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When you’re a medical device manufacturer, your primary goal is to get your product into hospitals and care provider networks. The internet of things (IoT), means that every medical device is built for connectivity, including those that once were standalone. Infusion pumps, monitors and MRI scanners all contain critical, sensitive patient data. Everyone agrees that the IoT is a miracle of quality care convenience for doctors and patients alike. On the flip side, it’s a potentially exploitable entry for cyberattackers. Each connected device provides another avenue for a hacker to exploit.


To put it in perspective, there are 10 to 15 million medical devices in U.S. hospitals today. Ever since the first successful wireless pacemaker implant in 2009, internet connected medical device development has taken off. Not yet a decade later, up to 15 connected medical devices per hospital bed is the U.S. norm. Healthcare providers embrace the higher level of care and the operational efficiency that medical devices bring. They also demand ever more specialized medical devices. Enter risk.


That’s one reason that the onus is on medical device manufacturers to build with a ‘security-first’ focus. To design with information security in mind, not just for the device ‘out of the box’ but also for when it’s part of healthcare IT networks, being used bedside. Patches, security scans and security updates all need to be considered. Many device manufacturers are also embracing cloud technology – meaning that a lot of the data processing is happening remotely – which also adds another layer of risk.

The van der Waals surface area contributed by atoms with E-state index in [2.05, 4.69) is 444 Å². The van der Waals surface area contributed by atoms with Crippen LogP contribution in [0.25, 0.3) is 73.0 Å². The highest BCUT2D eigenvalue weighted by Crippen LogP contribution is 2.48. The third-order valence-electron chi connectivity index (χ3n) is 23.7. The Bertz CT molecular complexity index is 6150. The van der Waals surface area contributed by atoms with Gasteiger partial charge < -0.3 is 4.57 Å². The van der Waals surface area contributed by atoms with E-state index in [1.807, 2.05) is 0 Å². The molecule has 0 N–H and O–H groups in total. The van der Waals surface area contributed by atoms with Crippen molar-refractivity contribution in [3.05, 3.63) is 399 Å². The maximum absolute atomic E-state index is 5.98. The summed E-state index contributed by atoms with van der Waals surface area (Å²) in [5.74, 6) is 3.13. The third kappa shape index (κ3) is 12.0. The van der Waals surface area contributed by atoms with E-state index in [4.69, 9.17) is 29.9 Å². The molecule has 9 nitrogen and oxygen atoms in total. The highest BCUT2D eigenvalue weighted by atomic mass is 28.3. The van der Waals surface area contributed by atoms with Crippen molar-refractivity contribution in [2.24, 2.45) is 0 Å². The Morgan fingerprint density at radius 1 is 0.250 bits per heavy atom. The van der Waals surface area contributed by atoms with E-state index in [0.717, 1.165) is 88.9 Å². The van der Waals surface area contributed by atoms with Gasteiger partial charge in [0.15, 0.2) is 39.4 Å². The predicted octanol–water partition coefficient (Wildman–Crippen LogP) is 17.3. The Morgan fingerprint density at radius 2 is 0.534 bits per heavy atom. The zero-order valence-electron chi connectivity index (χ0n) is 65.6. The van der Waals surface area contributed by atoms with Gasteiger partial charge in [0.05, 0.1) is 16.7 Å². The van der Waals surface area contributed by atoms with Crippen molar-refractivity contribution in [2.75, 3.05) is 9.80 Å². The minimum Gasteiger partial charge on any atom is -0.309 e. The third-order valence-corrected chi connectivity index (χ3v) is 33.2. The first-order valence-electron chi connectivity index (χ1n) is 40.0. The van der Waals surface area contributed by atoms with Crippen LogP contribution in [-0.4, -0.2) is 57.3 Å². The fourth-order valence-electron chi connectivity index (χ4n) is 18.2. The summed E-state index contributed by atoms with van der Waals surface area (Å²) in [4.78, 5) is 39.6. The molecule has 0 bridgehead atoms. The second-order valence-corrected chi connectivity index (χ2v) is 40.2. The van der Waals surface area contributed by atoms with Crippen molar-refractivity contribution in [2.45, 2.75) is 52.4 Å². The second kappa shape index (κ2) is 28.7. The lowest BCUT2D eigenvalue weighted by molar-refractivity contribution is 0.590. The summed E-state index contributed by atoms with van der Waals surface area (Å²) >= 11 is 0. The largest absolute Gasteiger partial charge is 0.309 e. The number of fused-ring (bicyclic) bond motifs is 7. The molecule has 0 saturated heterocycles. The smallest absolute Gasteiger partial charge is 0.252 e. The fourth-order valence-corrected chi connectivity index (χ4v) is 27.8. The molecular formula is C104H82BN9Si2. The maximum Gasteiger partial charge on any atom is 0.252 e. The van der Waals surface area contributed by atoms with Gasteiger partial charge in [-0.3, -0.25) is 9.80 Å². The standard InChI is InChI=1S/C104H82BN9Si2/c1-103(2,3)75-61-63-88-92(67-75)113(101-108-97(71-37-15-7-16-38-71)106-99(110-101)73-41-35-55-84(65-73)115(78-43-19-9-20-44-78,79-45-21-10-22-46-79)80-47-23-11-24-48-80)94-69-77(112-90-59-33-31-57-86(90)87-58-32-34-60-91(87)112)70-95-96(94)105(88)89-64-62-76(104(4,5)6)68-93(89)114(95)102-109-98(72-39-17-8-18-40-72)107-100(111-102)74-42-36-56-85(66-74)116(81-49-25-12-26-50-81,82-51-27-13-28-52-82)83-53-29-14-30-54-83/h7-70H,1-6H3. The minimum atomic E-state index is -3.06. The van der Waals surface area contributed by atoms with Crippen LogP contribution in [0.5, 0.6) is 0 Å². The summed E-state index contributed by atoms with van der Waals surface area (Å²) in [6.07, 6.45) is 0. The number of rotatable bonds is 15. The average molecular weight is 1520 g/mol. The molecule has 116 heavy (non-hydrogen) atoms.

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As a medical device manufacturer, you’re following the FDA’s final guidance, which means the recommendations for pre-market, post-market and maintenance that can mitigate patient risk. With IoT device use so prevalent – nearly all healthcare IT networks have IoT medical devices connected to them – that guidance needs to be integrated into your organization’s culture of cybersecurity compliance.

If you’re still questioning why the onus should fall so heavily on the medical device manufacturer vs the healthcare provider, consider this: Surveys show 70% of healthcare IT network management believes that the same cybersecurity standards that work for laptops will work for medical devices. Yikes. Additionally, CISO’s and senior IT leaders in healthcare organizations worry about the spread of malware and data breaches regarding medical device security. Proving that you can be reliably trusted to handle sensitive Protected Health Information (PHI) will make your medical device more attractive to decision makers.


If ready to start working on improving your cybersecurity management, you may need a platform like MyVCM. You can track your assets, conduct security awareness training and schedule patches and audits –  all while supporting and involving your healthcare client. In turn, they’re better able to assure the safety and health of the patients who depend on your medical device. Everyone wins. Contact us today to get started!

Post by Ostendio
January 22, 2018